Upon further examination, the nematodes he found also contained Borrelia burgdorferi inside their gut.
This discovery helped make sense of what I had found in my Multiple Sclerosis study. If the MS patients had Nematodes and Borrelia in the central nervous system, then the proper treatment wasn’t just antibiotics but would have to be high dose antiparasitic drugs followed by antibiotics, and this combination would have to continue until all parasites in all their growth stages including eggs, had been cleared from the brain.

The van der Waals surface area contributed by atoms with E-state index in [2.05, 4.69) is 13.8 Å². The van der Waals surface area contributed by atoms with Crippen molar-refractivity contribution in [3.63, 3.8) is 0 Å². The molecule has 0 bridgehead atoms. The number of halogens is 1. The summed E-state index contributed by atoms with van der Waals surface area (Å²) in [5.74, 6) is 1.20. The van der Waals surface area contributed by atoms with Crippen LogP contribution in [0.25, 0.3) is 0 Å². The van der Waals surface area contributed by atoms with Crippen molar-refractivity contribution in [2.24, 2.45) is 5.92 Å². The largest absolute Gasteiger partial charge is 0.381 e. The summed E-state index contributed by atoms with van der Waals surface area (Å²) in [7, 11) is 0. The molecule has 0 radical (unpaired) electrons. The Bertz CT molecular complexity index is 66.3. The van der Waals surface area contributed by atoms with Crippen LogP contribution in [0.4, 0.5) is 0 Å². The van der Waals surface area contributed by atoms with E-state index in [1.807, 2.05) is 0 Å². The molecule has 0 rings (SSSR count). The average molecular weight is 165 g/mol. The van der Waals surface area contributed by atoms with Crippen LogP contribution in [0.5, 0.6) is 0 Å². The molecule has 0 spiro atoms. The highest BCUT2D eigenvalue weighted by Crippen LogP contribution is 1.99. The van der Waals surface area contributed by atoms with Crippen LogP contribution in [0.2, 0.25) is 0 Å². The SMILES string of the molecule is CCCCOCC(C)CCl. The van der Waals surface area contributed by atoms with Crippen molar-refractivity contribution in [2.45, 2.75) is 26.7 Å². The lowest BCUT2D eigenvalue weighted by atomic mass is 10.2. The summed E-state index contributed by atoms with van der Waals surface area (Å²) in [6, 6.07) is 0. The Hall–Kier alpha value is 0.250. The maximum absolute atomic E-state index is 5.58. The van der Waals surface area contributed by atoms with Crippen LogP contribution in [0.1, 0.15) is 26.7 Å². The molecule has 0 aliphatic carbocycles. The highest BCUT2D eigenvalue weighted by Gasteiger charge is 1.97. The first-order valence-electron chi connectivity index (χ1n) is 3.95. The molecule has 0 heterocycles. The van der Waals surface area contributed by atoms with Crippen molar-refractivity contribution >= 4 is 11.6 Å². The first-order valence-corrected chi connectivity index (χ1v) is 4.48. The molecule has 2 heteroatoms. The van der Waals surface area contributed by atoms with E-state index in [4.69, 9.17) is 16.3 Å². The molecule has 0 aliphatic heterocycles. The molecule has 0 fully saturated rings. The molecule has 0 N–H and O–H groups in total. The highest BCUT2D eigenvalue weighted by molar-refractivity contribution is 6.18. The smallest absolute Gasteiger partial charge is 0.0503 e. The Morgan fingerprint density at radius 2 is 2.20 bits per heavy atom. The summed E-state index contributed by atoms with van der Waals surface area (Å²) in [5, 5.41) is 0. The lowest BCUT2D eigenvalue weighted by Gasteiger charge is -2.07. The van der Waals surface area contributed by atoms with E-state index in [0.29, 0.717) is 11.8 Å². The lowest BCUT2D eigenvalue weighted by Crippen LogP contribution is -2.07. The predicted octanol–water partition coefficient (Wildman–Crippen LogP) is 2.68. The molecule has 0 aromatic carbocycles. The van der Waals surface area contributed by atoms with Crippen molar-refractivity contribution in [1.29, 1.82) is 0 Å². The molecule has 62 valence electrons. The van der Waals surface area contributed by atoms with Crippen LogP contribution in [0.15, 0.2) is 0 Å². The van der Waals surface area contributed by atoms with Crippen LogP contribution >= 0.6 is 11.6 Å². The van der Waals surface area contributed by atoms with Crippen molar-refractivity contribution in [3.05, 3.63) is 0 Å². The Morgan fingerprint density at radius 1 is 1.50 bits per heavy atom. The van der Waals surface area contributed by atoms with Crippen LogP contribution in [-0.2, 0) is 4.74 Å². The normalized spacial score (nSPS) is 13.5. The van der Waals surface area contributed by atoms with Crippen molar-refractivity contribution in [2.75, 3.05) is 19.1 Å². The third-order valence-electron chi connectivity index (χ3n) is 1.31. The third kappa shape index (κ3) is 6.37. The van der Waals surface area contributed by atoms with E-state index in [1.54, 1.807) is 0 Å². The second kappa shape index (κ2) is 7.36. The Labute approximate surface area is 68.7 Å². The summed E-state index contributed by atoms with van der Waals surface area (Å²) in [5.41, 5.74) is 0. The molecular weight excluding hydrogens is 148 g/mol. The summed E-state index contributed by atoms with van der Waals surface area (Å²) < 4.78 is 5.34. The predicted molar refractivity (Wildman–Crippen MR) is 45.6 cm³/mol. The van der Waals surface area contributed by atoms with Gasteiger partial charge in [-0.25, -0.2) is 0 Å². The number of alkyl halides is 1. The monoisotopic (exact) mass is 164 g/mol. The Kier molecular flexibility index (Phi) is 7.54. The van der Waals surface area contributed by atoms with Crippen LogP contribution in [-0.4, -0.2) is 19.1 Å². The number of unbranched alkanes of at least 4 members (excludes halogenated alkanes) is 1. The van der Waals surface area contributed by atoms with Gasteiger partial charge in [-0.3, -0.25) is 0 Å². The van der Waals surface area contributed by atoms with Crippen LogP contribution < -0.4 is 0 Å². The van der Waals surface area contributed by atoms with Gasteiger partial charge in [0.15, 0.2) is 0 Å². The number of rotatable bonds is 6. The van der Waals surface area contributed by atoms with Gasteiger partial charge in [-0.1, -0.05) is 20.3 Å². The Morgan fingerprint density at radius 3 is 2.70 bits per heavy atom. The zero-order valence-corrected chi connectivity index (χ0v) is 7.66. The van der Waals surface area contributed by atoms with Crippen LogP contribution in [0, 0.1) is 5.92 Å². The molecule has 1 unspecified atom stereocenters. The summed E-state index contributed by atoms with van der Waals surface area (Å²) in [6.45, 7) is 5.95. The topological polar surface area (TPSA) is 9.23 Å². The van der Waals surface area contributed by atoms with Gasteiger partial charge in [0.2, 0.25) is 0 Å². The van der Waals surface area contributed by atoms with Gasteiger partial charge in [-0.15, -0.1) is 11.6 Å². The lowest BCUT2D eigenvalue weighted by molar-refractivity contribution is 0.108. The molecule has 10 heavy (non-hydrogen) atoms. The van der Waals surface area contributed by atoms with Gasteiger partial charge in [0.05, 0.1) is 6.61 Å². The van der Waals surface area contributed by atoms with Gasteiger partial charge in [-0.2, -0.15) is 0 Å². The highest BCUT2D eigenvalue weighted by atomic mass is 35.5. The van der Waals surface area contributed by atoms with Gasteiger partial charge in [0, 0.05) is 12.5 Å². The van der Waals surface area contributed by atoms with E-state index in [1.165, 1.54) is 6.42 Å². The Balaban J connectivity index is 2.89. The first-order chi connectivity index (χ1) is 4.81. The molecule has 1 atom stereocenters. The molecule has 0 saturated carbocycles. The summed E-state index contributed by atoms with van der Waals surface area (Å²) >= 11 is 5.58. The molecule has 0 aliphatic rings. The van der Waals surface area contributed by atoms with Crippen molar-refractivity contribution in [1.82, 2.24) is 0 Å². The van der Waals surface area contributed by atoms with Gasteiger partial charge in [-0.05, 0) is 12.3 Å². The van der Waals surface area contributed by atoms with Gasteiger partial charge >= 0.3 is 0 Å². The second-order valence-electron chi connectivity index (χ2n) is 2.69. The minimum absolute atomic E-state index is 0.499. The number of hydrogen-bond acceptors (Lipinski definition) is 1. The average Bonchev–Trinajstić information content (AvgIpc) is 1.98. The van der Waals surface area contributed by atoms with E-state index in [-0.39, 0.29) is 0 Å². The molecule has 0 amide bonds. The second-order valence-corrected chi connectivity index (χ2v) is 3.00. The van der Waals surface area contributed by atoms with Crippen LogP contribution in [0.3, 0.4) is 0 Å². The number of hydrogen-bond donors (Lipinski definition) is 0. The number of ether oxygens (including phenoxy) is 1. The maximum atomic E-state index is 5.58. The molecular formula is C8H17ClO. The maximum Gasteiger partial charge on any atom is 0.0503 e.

Why had so many missed this discovery?
In today’s fast-paced medicine, anytime MS is considered the CSF specimens are placed directly in an automated analyzer that looks for MS markers, but not for parasites. On a slide without stain, the CSF looks normal. Then if the lab looks at the slide at 40x magnification or higher, they will miss the worms. It’s like looking at an elephant’s leg an inch away and trying to figure out what the whole animal looks like.
What this means to MS patients?
Clearly this suggests that despite any other treatment, the MS patient should first be placed on an antiparasite medicine for nematodes, followed by antibiotics for Borrelia. Treatment would have to be aggressive to get past the Blood-Brain-Barrier, and prolonged to eradicate the Borrelia.